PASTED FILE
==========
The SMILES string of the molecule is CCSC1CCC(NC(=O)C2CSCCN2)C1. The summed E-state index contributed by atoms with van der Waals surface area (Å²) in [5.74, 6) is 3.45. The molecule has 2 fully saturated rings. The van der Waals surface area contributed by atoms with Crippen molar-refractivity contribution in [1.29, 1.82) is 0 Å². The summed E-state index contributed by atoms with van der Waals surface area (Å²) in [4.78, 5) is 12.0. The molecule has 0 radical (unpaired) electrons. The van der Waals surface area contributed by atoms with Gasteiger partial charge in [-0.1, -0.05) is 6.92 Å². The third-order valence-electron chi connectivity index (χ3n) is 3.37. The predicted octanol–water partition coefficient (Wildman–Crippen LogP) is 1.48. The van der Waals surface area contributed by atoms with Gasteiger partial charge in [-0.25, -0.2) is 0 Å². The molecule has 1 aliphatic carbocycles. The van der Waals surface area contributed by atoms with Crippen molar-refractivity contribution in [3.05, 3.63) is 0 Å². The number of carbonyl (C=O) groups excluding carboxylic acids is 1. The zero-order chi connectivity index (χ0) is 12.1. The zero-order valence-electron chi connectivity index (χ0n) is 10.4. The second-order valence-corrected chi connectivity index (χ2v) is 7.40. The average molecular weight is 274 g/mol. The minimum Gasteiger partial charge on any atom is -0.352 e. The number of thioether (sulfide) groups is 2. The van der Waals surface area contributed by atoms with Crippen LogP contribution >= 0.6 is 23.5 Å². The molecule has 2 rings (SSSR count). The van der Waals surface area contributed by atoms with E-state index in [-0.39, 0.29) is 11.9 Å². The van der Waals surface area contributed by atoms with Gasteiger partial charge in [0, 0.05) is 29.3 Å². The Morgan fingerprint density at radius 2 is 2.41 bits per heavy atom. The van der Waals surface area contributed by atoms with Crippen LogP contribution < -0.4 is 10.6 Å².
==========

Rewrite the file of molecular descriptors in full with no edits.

The SMILES string of the molecule is CCSC1CCC(NC(=O)C2CSCCN2)C1. The summed E-state index contributed by atoms with van der Waals surface area (Å²) in [5.74, 6) is 3.45. The molecule has 2 fully saturated rings. The van der Waals surface area contributed by atoms with Crippen molar-refractivity contribution in [1.29, 1.82) is 0 Å². The summed E-state index contributed by atoms with van der Waals surface area (Å²) in [4.78, 5) is 12.0. The molecule has 0 radical (unpaired) electrons. The van der Waals surface area contributed by atoms with Gasteiger partial charge in [-0.1, -0.05) is 6.92 Å². The third-order valence-electron chi connectivity index (χ3n) is 3.37. The predicted octanol–water partition coefficient (Wildman–Crippen LogP) is 1.48. The van der Waals surface area contributed by atoms with Gasteiger partial charge in [-0.25, -0.2) is 0 Å². The molecule has 1 aliphatic carbocycles. The van der Waals surface area contributed by atoms with Crippen molar-refractivity contribution in [3.05, 3.63) is 0 Å². The number of carbonyl (C=O) groups excluding carboxylic acids is 1. The zero-order chi connectivity index (χ0) is 12.1. The zero-order valence-electron chi connectivity index (χ0n) is 10.4. The second-order valence-corrected chi connectivity index (χ2v) is 7.40. The average molecular weight is 274 g/mol. The minimum Gasteiger partial charge on any atom is -0.352 e. The number of thioether (sulfide) groups is 2. The van der Waals surface area contributed by atoms with Crippen LogP contribution >= 0.6 is 23.5 Å². The molecule has 2 rings (SSSR count). The van der Waals surface area contributed by atoms with E-state index in [-0.39, 0.29) is 11.9 Å². The van der Waals surface area contributed by atoms with Gasteiger partial charge in [0, 0.05) is 29.3 Å². The Morgan fingerprint density at radius 2 is 2.41 bits per heavy atom. The van der Waals surface area contributed by atoms with Crippen LogP contribution < -0.4 is 10.6 Å².